I recently read an informative and well written article in The Washington Post by a staff reporter for National Public Radio (NPR). In the article, the reporter, Mr. Bobby Allyn, related a personal experience wherein he encountered difficulties renting an apartment due to information contained in his credit report by credit reporting giant TransUnion.
In the article, Mr. Allyn states that he had located an apartment in Philadelphia that he wished to lease. Before he could sign the lease, he got a phone call from the prospective landlord. The landlord expressed concerns about the criminal offenses, including two felony firearms convictions, contained in Mr. Allyn’s credit report. Mr. Allyn pointed out that he had never owed or fired a weapon in his life. This was clearly a case of mistaken identity.
Mr. Allyn stated that he thought the matter would be easily rectified. But, according to his article, it took a dozen phone calls, help from a county court clerk, and six weeks to solve the problem. Think about that. Mr. Allyn had done nothing wrong; yet, because of TransUnion’s erroneous information and cavalier attitude about it, he had to spend six weeks of his life getting the matter resolved.
Credit Reporting Agencies Don’t Care About You
There are three (3) major credit reporting agencies in America. They are TransUnion, Equifax, and Experian. And the truth is that they could not care less about Mr. Allyn, you, or me. Their main purpose is to turn a profit by selling consumer information to banks, landlords, insurance companies, employers, and others. Sure, the law says that the information they sell is supposed to be accurate but far too many times it is not, e.g., Mr. Allyn’s case.
26% of Credit Reports Contain an Error
You may be thinking that we all make mistakes and that what happened to Mr. Allyn is rare. Sadly, you’re dead wrong. Mr. Allyn notes in his article that, according to the Consumer Financial Protection Bureau (CFPB), there have been 158,000 complaints filed against the three credit reporting agencies since 2012. Eighty percent (80%) of these complaints were about incorrect information in credit reports. The article cites a large scale study conducted by the Federal Trade Commission wherein the Commission found that twenty-six percent (26%) of the consumer credit reports it studied had at least one error. Five percent (5%) of such reports had very significant errors which might lead to credit denials or needlessly expensive auto insurance rates for an affected consumer. Five percent may not sound like a lot; but, when you consider that these companies provide millions of credit reports to their customers, the actual number of affected consumers is staggering and unacceptable.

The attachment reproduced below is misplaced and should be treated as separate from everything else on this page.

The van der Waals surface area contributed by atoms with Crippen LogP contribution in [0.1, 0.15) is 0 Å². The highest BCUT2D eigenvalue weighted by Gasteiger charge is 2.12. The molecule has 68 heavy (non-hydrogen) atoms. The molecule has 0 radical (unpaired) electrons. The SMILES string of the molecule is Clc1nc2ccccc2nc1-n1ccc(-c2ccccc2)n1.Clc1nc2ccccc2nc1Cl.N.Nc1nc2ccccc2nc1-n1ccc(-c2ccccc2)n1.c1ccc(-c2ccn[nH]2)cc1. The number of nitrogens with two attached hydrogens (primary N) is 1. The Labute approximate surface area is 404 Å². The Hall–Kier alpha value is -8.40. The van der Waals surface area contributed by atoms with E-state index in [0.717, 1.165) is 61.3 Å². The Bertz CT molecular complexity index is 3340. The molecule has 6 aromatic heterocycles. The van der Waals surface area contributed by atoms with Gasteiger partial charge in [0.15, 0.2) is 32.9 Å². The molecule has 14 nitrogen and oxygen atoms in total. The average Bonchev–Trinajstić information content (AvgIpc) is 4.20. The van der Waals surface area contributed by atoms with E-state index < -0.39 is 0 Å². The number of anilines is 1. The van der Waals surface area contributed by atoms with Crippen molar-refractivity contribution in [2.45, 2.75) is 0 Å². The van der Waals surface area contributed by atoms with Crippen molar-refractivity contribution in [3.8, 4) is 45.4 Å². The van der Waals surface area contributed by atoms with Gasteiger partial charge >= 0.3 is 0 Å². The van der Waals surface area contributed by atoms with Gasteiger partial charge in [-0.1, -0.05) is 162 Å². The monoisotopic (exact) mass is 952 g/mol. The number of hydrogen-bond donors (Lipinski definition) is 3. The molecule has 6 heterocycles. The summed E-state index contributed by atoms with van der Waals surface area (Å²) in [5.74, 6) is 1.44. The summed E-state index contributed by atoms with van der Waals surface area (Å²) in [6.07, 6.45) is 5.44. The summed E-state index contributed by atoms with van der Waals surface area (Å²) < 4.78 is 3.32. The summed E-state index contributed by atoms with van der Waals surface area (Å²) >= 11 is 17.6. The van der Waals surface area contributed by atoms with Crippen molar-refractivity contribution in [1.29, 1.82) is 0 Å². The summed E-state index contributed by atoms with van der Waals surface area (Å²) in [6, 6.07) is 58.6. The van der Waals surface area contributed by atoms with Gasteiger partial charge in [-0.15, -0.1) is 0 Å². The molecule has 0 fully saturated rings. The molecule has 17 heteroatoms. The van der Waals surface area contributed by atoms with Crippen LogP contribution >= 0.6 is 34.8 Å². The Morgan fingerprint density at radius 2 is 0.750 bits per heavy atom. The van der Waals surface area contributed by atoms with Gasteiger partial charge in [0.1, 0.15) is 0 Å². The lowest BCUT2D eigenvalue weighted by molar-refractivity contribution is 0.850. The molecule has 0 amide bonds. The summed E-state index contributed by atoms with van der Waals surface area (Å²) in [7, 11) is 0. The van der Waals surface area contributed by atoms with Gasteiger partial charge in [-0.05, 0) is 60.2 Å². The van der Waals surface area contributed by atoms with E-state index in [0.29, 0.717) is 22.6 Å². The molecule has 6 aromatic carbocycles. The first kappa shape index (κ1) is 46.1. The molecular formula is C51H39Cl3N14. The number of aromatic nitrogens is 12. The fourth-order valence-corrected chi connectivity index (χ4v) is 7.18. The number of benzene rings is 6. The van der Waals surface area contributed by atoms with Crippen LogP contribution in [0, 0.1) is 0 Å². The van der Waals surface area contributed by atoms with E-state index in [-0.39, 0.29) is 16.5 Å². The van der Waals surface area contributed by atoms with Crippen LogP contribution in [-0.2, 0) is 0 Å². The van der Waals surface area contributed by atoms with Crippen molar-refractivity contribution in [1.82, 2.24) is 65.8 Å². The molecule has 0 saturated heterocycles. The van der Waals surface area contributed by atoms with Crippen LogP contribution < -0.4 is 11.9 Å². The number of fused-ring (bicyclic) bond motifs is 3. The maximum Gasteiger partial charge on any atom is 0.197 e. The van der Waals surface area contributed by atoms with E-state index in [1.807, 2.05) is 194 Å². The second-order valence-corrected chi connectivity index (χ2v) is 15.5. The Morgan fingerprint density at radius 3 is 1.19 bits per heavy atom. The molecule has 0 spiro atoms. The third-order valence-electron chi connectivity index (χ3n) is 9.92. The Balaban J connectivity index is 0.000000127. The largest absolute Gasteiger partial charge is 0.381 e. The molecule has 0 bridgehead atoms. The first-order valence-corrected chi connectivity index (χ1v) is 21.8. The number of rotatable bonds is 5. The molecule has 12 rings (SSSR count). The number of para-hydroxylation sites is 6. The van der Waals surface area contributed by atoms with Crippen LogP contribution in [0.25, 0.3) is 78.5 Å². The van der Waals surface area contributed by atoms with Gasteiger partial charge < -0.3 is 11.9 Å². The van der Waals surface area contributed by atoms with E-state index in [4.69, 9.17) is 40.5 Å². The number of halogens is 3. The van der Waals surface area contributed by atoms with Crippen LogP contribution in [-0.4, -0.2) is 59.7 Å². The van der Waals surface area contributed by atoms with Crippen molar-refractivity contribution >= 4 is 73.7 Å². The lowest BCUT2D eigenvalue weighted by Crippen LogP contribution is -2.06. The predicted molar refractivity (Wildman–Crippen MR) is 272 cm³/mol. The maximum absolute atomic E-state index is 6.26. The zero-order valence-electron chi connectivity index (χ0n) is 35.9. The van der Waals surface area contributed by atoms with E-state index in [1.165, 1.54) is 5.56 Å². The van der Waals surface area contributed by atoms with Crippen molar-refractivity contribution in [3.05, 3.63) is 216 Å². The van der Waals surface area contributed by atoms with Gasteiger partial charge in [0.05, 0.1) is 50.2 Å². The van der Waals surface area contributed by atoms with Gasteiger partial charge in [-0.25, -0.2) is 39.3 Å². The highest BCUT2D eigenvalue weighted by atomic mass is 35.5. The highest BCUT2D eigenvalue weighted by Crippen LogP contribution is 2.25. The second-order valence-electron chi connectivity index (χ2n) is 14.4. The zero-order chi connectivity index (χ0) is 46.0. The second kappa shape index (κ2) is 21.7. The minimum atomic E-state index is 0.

Mr. Allyn stated in his article that, when he investigated the matter, he did find that there was another person out there with the same first and last name and middle initial. This person was born in the same year as Mr. Allyn. But that’s where their similarities ended. This other person had multiple criminal convictions, was of a different race, and was incarcerated. Clearly not the same person as Mr. Allyn the apartment seeker.
What Can You Do?
So, if you or someone you know is facing this problem, what can you do? Under federal (and some state) law, you can dispute the incorrect information. Ultimately, if the situation is not resolved, you can even file a lawsuit. Quite frankly, I suggest that even before you dispute the incorrect information, you should seek the advice of a reputable consumer protection lawyer to discuss the situation. Many reputable consumer protection lawyers will provide a free initial consultation to discuss the matter with you. Although you can do it on your own, the dispute process can be tricky and cumbersome. You may inadvertently take steps that would harm your chances for a successful lawsuit if you had to seek relief in the courts. This blog post may help you get started. If you live in Alabama, Mississippi, or Tennessee, our lawyers are available to help you with these matters. If you live elsewhere, seek out a reputable consumer protection attorney and get some advice before you start your dispute.
A couple of final thoughts are in order here. If you are facing this problem, PLEASE do not pay any of your hard earned money to a credit repair organization. In my experience, these organizations are a total waste of money and they don’t do anything for you that you can’t ultimately do for yourself. Also, I strongly suggest that you do NOT procrastinate when you discover an error in your credit report. Promptly get competent advice and start taking action or else you may run into a statute of limitations problem later if it appears that you will need to seek relief in the courts.